Baby boomers are less likely than millennials to order groceries online

Baby Boomers have been slow to adopt grocery delivery services and online ordering, which has increased shopper convenience, especially when compared to younger generations, a new survey shows.

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The survey, which was conducted by the advertising platform Criteo and involved 1,000 U.S. consumers, asked participants about their online grocery delivery service use, with the results showing that with each generation, there is less and less likelihood of using them.

Forty-eight percent of millennials and Gen Z survey-takers said they do use some form of online grocery delivery services, like Amazon Fresh, Stop & Shop’s Peapod, Instacart and Walmart InHome.

The next generation, Gen X, responded with only 37 percent when it comes to ordering their groceries online.

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Baby boomers, the eldest of the three generations involved in the survey, who are least likely to order groceries online. Only 30 percent of respondents claim to have used such services.

Twenty-three percent of Gen Z and millennials said they browse different websites for a better selection, compared to 20 percent of Gen X and just 10 percent of baby boomers.

Gen Z and millennial respondents also seem to value the ability to gather more product information, with 18 percent of younger consumers saying they want more product information, compared to only 7 percent of Gen X and 6 percent of baby boomers.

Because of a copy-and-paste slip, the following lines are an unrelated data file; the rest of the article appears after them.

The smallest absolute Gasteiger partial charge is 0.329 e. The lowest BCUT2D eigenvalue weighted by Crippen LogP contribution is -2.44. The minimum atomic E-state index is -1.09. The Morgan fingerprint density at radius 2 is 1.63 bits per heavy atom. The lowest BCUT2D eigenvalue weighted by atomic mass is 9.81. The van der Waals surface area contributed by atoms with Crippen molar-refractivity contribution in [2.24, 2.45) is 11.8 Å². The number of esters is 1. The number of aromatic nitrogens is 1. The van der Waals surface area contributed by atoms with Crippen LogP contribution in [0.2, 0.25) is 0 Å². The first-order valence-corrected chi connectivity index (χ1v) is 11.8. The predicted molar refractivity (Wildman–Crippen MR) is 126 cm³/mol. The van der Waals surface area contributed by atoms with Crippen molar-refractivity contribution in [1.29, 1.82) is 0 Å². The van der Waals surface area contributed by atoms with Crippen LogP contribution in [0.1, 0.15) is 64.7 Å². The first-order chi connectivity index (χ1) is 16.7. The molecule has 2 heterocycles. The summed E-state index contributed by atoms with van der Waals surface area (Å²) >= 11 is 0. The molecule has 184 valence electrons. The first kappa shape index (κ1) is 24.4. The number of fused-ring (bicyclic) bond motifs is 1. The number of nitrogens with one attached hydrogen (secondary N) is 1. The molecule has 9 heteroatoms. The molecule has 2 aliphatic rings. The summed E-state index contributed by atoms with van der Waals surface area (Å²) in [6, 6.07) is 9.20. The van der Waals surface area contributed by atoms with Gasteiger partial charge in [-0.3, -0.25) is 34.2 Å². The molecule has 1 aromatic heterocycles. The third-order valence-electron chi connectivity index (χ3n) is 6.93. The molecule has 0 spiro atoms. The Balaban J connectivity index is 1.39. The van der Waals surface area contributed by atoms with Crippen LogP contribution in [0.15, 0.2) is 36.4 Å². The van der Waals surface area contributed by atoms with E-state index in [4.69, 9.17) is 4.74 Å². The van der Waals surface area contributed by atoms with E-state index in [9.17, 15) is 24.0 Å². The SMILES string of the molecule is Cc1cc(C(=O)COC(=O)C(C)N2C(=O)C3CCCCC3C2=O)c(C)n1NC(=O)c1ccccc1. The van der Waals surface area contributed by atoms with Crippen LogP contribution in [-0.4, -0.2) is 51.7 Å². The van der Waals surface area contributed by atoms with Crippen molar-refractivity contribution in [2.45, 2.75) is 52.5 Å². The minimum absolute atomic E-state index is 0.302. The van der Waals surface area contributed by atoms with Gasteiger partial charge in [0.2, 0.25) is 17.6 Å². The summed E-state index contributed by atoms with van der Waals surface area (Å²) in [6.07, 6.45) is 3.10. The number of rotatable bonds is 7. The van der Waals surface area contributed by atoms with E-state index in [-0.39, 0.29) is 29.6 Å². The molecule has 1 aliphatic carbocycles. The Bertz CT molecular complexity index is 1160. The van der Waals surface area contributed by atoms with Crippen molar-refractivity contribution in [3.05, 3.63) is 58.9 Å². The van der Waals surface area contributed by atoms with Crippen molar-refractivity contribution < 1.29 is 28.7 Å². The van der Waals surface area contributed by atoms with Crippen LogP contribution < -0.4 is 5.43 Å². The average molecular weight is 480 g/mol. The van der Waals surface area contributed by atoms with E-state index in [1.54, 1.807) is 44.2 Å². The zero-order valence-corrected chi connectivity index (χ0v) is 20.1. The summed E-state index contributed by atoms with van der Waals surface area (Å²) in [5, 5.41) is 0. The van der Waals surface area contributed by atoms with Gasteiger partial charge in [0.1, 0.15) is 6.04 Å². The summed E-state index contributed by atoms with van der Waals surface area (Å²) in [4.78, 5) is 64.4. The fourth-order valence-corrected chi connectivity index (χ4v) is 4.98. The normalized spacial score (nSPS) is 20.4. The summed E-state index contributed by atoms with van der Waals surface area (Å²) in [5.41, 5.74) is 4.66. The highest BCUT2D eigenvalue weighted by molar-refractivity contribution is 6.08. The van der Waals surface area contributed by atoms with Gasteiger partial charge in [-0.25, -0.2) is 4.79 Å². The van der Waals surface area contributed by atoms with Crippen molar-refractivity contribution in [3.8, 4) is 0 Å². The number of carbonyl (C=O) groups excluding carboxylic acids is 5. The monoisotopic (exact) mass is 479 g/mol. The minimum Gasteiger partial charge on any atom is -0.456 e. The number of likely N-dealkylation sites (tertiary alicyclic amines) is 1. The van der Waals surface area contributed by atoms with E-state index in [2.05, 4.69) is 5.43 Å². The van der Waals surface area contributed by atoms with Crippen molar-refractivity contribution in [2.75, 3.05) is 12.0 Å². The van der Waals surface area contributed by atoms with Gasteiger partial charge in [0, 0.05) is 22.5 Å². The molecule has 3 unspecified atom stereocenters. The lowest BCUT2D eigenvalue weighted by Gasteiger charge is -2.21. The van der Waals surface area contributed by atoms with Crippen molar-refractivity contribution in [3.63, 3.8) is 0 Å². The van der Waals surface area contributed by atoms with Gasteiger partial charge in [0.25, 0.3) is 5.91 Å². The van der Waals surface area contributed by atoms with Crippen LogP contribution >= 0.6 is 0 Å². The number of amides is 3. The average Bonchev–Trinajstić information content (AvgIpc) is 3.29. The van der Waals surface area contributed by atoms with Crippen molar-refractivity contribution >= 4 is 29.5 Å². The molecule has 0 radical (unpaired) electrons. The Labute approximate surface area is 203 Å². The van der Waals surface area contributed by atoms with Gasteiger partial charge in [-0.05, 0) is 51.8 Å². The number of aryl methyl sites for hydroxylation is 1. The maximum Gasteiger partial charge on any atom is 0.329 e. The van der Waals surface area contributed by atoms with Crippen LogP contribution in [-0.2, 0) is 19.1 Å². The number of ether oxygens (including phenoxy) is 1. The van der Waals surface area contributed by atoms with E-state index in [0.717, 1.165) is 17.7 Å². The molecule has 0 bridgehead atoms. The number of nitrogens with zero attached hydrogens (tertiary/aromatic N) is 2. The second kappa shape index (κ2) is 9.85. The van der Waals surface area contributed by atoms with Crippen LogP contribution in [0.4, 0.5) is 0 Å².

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However, one thing all consumers seemed to agree on was that comparing shipping options was of little priority. Only 8 percent of Gen Z and millennials said it was important, 3 percent of Gen X and 2 percent of baby boomers thought comparative shipping was important.

To be sure, mobile-only sales make up 26 percent of all digital U.S. grocery sales, beauty and healthcare were both significantly over-represented when it comes to mobile share of digital grocery sales, accounting for 37 percent and 31 percent respectively of products ordered through an online grocery delivery service, according to Criteo's survey results.

Amazon Fresh delivery vans are parked at an Amazon Fresh warehouse in Inglewood, California, June 14, 2013.

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Last year, the online grocery market was valued at $632 billion, with the market value doubling between 2016 and 2018, according to this year's Business Insider Online Grocery Report. That report revealed a total of 10 percent of U.S. consumers who regularly shop for groceries online, which makes for a small portion of the larger grocery market overall.

However, the online grocery market is on a rapid rise, the annual report notes, with established players in the grocery industry and newcomers getting into the industry in an effort to get a part of the market share.

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